Tuesday, January 7, 2014

Time Traveller: The Girl Who Leapt Through Time (live action movie), via Netflix

Time Traveller: The Girl Who Leapt Through Time is based on the novel The Girl Who Leapt Through Time by Yasutaka Tsutsui. I haven't read the book, although I plan to at some point. I own the anime based on the book, but opted to wait to watch it until after I had seen this live action movie.

WARNING: This post contains some spoilers.

Kazuko Yoshiyama is a pharmaceuticals researcher who has secretly been working on her own project. Shortly after successfully developing a time travel liquid, she is hit by a car and ends up in a coma. She wakes up briefly and is distraught – the smell of lavender has reminded her of her first love, Kazuo Fukamachi. She gives her daughter, Akari, instructions on where to find the liquid she developed and tells her a specific date. However, she doesn't bother to say why that date is important. Akari misremembers it and travels back in time, but too late to meet Kazuo where her mother said he would be. Lacking other options, she befriends a young filmmaker named Ryota and stays at his place while she tries to find Kazuo on her own.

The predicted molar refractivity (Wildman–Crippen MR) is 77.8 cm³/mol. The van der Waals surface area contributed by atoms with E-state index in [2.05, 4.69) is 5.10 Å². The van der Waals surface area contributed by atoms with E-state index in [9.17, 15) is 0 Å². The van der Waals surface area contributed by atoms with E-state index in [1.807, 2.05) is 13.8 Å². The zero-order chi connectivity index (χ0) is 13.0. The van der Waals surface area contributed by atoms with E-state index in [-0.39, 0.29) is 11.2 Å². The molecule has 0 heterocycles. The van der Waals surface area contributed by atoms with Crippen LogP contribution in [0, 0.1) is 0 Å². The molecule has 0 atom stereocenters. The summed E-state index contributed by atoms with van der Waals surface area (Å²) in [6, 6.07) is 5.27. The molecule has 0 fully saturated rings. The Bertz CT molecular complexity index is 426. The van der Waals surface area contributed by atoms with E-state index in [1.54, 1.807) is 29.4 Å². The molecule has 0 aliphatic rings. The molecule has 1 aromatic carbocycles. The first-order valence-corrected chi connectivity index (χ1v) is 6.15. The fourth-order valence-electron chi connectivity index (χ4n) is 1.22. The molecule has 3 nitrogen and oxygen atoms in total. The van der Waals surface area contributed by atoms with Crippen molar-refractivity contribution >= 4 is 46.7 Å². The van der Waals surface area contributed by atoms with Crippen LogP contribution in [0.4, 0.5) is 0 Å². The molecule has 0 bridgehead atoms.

I wanted to like this, I really did, but it just didn't work for me. It was far more boring than I expected, and it felt unfocused.

First, Akari was so determined to help her mom that she drank a liquid that, for all she knew, could have killed her. She gave no thought to how she'd get home – all she wanted was to do what her mother asked, because maybe then her mother would get better, or at least feel more at ease.

Then, Akari met Ryota. She lived with him, watched him make the low-budget science fiction movie that was his pride and joy, fell in love with him, and learned terrible things about his future. Suddenly, she was willing to give up her chance to go home in order to try to save him. Never mind that staying wouldn't have changed a thing about his fate. She had already chased after him and failed to get to him in time to keep him from going on the bus ride that was going to kill him. Had she stayed, she'd have been alone, stuck in a time she wasn't familiar with, jobless, homeless, and grieving. To top it all off, she'd have left her mother all alone in her own time.

The movie's ending seemed pointless. I really hope that the book and the anime work better for me than this movie did.

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